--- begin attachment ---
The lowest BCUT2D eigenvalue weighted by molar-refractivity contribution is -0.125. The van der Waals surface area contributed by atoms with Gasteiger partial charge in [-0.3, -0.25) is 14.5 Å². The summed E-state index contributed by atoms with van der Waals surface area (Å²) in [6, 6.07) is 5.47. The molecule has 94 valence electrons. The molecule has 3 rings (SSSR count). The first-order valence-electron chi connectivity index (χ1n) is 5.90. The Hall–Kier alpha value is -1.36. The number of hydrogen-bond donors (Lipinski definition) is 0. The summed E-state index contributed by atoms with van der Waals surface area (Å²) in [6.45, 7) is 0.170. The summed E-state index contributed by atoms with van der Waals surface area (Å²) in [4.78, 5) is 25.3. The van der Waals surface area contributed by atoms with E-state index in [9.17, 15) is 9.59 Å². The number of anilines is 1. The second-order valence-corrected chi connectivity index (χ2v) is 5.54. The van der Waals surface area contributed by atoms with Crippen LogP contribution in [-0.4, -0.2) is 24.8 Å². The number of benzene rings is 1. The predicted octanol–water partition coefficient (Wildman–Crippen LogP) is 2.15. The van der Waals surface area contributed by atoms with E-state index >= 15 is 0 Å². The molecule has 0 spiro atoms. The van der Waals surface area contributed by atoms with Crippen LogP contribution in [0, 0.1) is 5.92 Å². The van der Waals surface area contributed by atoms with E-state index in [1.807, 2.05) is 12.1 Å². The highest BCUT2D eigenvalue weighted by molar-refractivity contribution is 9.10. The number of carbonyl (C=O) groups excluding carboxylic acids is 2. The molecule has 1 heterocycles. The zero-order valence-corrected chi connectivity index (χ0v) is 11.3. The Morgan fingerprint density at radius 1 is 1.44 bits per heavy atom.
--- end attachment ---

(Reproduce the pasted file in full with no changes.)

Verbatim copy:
The lowest BCUT2D eigenvalue weighted by molar-refractivity contribution is -0.125. The van der Waals surface area contributed by atoms with Gasteiger partial charge in [-0.3, -0.25) is 14.5 Å². The summed E-state index contributed by atoms with van der Waals surface area (Å²) in [6, 6.07) is 5.47. The molecule has 94 valence electrons. The molecule has 3 rings (SSSR count). The first-order valence-electron chi connectivity index (χ1n) is 5.90. The Hall–Kier alpha value is -1.36. The number of hydrogen-bond donors (Lipinski definition) is 0. The summed E-state index contributed by atoms with van der Waals surface area (Å²) in [6.45, 7) is 0.170. The summed E-state index contributed by atoms with van der Waals surface area (Å²) in [4.78, 5) is 25.3. The van der Waals surface area contributed by atoms with E-state index in [9.17, 15) is 9.59 Å². The number of anilines is 1. The second-order valence-corrected chi connectivity index (χ2v) is 5.54. The van der Waals surface area contributed by atoms with Crippen LogP contribution in [-0.4, -0.2) is 24.8 Å². The number of benzene rings is 1. The predicted octanol–water partition coefficient (Wildman–Crippen LogP) is 2.15. The van der Waals surface area contributed by atoms with E-state index >= 15 is 0 Å². The molecule has 0 spiro atoms. The van der Waals surface area contributed by atoms with Crippen LogP contribution in [0, 0.1) is 5.92 Å². The van der Waals surface area contributed by atoms with E-state index in [1.807, 2.05) is 12.1 Å². The highest BCUT2D eigenvalue weighted by molar-refractivity contribution is 9.10. The number of carbonyl (C=O) groups excluding carboxylic acids is 2. The molecule has 1 heterocycles. The zero-order valence-corrected chi connectivity index (χ0v) is 11.3. The Morgan fingerprint density at radius 1 is 1.44 bits per heavy atom.